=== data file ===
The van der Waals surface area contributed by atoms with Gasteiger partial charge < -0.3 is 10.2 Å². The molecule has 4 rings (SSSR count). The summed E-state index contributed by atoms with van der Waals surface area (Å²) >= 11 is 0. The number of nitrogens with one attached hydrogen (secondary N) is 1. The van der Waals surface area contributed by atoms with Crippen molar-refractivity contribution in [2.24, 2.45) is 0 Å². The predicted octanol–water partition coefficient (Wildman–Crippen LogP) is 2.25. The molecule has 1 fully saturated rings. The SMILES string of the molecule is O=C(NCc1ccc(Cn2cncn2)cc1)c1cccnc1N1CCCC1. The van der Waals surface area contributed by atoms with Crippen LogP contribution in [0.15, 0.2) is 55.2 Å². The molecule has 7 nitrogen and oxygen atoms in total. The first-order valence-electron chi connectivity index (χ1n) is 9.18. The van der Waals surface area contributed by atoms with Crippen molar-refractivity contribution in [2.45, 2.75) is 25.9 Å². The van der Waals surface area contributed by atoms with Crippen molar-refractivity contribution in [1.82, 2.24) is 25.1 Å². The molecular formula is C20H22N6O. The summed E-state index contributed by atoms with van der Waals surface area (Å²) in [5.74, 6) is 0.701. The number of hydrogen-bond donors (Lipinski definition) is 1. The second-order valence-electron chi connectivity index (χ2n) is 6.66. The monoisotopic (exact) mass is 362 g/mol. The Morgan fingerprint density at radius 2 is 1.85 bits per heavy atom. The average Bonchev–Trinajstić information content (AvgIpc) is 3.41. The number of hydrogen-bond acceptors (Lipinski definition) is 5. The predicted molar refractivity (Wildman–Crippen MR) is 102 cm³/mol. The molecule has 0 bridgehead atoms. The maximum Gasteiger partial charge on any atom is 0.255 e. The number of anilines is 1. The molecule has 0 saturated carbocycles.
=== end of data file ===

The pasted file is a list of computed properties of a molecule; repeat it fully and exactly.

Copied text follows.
The van der Waals surface area contributed by atoms with Gasteiger partial charge < -0.3 is 10.2 Å². The molecule has 4 rings (SSSR count). The summed E-state index contributed by atoms with van der Waals surface area (Å²) >= 11 is 0. The number of nitrogens with one attached hydrogen (secondary N) is 1. The van der Waals surface area contributed by atoms with Crippen molar-refractivity contribution in [2.24, 2.45) is 0 Å². The predicted octanol–water partition coefficient (Wildman–Crippen LogP) is 2.25. The molecule has 1 fully saturated rings. The SMILES string of the molecule is O=C(NCc1ccc(Cn2cncn2)cc1)c1cccnc1N1CCCC1. The van der Waals surface area contributed by atoms with Crippen LogP contribution in [0.15, 0.2) is 55.2 Å². The molecule has 7 nitrogen and oxygen atoms in total. The first-order valence-electron chi connectivity index (χ1n) is 9.18. The van der Waals surface area contributed by atoms with Crippen molar-refractivity contribution in [2.45, 2.75) is 25.9 Å². The van der Waals surface area contributed by atoms with Crippen molar-refractivity contribution in [1.82, 2.24) is 25.1 Å². The molecular formula is C20H22N6O. The summed E-state index contributed by atoms with van der Waals surface area (Å²) in [5.74, 6) is 0.701. The number of hydrogen-bond donors (Lipinski definition) is 1. The second-order valence-electron chi connectivity index (χ2n) is 6.66. The monoisotopic (exact) mass is 362 g/mol. The Morgan fingerprint density at radius 2 is 1.85 bits per heavy atom. The average Bonchev–Trinajstić information content (AvgIpc) is 3.41. The number of hydrogen-bond acceptors (Lipinski definition) is 5. The predicted molar refractivity (Wildman–Crippen MR) is 102 cm³/mol. The molecule has 0 bridgehead atoms. The maximum Gasteiger partial charge on any atom is 0.255 e. The number of anilines is 1. The molecule has 0 saturated carbocycles.